Copies of letters sent should be included in the record, and notations made where letters are sent by registered mail. Missed appointments should also be clearly documented in the records. The appointments system should allow a permanent record of all cancellations and failures to attend.

Proactive systems can help prevent missed appointments:

  • All patients have their contact details and changes to their preferred method of communication checked at every appointment. When writing an investigation request, or a referral, ask the patient to confirm their current address.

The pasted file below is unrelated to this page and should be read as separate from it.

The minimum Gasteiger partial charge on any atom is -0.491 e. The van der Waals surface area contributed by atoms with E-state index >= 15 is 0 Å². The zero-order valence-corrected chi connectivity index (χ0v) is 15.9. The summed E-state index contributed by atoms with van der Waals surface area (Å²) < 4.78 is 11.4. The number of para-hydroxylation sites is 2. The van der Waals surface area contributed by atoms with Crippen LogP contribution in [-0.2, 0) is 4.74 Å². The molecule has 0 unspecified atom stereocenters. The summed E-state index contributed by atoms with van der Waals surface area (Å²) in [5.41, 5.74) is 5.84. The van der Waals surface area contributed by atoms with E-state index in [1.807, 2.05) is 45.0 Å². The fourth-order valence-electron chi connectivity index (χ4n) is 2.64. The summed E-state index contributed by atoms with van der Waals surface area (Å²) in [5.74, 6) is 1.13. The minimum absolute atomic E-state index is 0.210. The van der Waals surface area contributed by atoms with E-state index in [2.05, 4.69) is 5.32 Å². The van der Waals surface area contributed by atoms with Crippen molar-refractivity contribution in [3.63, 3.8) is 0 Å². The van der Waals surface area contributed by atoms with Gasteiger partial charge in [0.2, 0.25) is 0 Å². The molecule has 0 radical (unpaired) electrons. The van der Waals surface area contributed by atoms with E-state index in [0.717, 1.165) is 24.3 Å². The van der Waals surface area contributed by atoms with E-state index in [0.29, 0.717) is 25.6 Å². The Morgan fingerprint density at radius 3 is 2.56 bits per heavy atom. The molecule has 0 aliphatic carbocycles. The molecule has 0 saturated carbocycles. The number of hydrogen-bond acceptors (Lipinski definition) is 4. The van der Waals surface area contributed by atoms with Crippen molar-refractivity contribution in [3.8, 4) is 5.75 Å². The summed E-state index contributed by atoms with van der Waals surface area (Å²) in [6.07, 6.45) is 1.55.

• When patients make an appointment, ask them to phone if they won’t be able to attend.
  • Practice signage and/or newsletters remind patients to phone if they can’t attend an appointment.
  • Some practices send SMS reminders the day before an appointment, with patient consent.
  • The practice may want to consider a system to manage patients who repeatedly miss appointments.
  • Practices can charge for missed appointments, but make sure patients are aware of this.